Exploring shape co-existence in 202,204Rn

Lead Research Organisation: University of York
Department Name: Physics

Abstract

One of the striking features of the atomic nucleus is its ability to adopt different deformed shapes for small changes in the total energy of this system. We wish to examine this behaviour in the light radon nuclei where coexistence between a spherical ground state and intruder configurations is expected. We have already successfully carried out a Coulomb excitation study on 202Rn and 204Rn using REX-ISOLDE at CERN. What this study has shown is the importance of internally converted transitions in these nuclei, and, in particular, the likely existence of low-lying 0+ states. The purpose of this grant application is to allow a follow-up experiment to be conducted at the University of Jyvaskyla using the unique SAGE apparatus where we will be able to detect electrons and gamma-rays in coincidence, thereby building up a complete picture of low-lying states in 202Rn and 204Rn and the transitions which connect them. We can then use this information to extract matrix elements. This experiment is scheduled to take place in May 2010. We request travel funding for 3 people to attend the experiment and be involved in its set-up. We also request running costs for one week's use of the germanium detectors at the University of Jyvaskyla.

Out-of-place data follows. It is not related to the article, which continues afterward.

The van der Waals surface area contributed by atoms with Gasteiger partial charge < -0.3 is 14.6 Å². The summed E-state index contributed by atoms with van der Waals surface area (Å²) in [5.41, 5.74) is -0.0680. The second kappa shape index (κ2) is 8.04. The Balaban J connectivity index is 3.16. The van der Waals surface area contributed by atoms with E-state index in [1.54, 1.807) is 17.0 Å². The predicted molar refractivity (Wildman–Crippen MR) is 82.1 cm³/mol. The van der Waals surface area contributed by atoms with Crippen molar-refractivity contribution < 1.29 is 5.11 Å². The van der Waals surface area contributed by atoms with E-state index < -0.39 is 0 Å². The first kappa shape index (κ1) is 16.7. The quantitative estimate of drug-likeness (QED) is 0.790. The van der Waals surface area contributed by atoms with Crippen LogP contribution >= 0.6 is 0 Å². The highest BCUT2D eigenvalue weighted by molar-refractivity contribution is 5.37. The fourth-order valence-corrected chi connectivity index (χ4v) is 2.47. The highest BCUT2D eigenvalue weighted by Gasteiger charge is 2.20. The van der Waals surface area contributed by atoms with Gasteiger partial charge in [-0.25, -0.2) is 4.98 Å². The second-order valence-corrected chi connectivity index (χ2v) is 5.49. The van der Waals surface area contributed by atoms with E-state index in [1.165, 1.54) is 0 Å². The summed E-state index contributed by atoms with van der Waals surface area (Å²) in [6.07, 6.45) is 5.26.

Publications

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Description A study of Coulomb excitation of 202,204Rn was carried out at the REX-ISOLDE facility in CERN.
Exploitation Route It will encourage further pure research in this area.
Sectors Education

 
Description An experiment was successfully carried out. A paper has been published on this work.
First Year Of Impact 2014
 
Description Nuclear physics outreach work 
Form Of Engagement Activity Participation in an activity, workshop or similar
Part Of Official Scheme? No
Geographic Reach National
Primary Audience Schools
Results and Impact For the last ten years, I have been involved in a whole range of outreach activities related to nuclear physics, from lectures to local groups e.g. astronomical societies to lectures at major science festivals. A major focus has been on providing continuous professional development courses for teachers. These have taken place at several science learning centres including National Science Learning Centre in York. In addition, they have been given at Rutherford Lab and elsewhere. Around 500 teachers have been reached over the years.
Year(s) Of Engagement Activity 2006,2007,2008,2009,2010